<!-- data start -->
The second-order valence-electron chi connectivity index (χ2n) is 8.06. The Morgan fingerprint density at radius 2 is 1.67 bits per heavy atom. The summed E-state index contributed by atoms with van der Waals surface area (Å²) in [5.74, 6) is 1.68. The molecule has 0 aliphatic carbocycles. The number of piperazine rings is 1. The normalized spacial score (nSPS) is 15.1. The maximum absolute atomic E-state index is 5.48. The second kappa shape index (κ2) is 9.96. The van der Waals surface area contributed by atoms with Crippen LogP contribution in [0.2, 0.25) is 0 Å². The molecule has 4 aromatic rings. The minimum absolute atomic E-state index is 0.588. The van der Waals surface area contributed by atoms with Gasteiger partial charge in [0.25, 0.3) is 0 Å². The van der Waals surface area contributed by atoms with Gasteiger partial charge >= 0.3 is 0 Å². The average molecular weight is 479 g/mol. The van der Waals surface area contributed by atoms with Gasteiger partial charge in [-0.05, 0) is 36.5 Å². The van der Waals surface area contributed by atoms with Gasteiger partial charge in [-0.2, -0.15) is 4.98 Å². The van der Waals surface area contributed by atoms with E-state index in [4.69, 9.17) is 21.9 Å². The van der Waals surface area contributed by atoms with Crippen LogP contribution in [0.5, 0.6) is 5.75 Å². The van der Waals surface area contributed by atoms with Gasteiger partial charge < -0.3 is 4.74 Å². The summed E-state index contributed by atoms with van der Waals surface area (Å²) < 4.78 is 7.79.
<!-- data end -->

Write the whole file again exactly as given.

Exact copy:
The second-order valence-electron chi connectivity index (χ2n) is 8.06. The Morgan fingerprint density at radius 2 is 1.67 bits per heavy atom. The summed E-state index contributed by atoms with van der Waals surface area (Å²) in [5.74, 6) is 1.68. The molecule has 0 aliphatic carbocycles. The number of piperazine rings is 1. The normalized spacial score (nSPS) is 15.1. The maximum absolute atomic E-state index is 5.48. The second kappa shape index (κ2) is 9.96. The van der Waals surface area contributed by atoms with Crippen LogP contribution in [0.2, 0.25) is 0 Å². The molecule has 4 aromatic rings. The minimum absolute atomic E-state index is 0.588. The van der Waals surface area contributed by atoms with Gasteiger partial charge in [0.25, 0.3) is 0 Å². The van der Waals surface area contributed by atoms with Gasteiger partial charge >= 0.3 is 0 Å². The average molecular weight is 479 g/mol. The van der Waals surface area contributed by atoms with Gasteiger partial charge in [-0.05, 0) is 36.5 Å². The van der Waals surface area contributed by atoms with Gasteiger partial charge in [-0.2, -0.15) is 4.98 Å². The van der Waals surface area contributed by atoms with E-state index in [4.69, 9.17) is 21.9 Å². The van der Waals surface area contributed by atoms with Crippen LogP contribution in [0.5, 0.6) is 5.75 Å². The van der Waals surface area contributed by atoms with Gasteiger partial charge < -0.3 is 4.74 Å². The summed E-state index contributed by atoms with van der Waals surface area (Å²) < 4.78 is 7.79.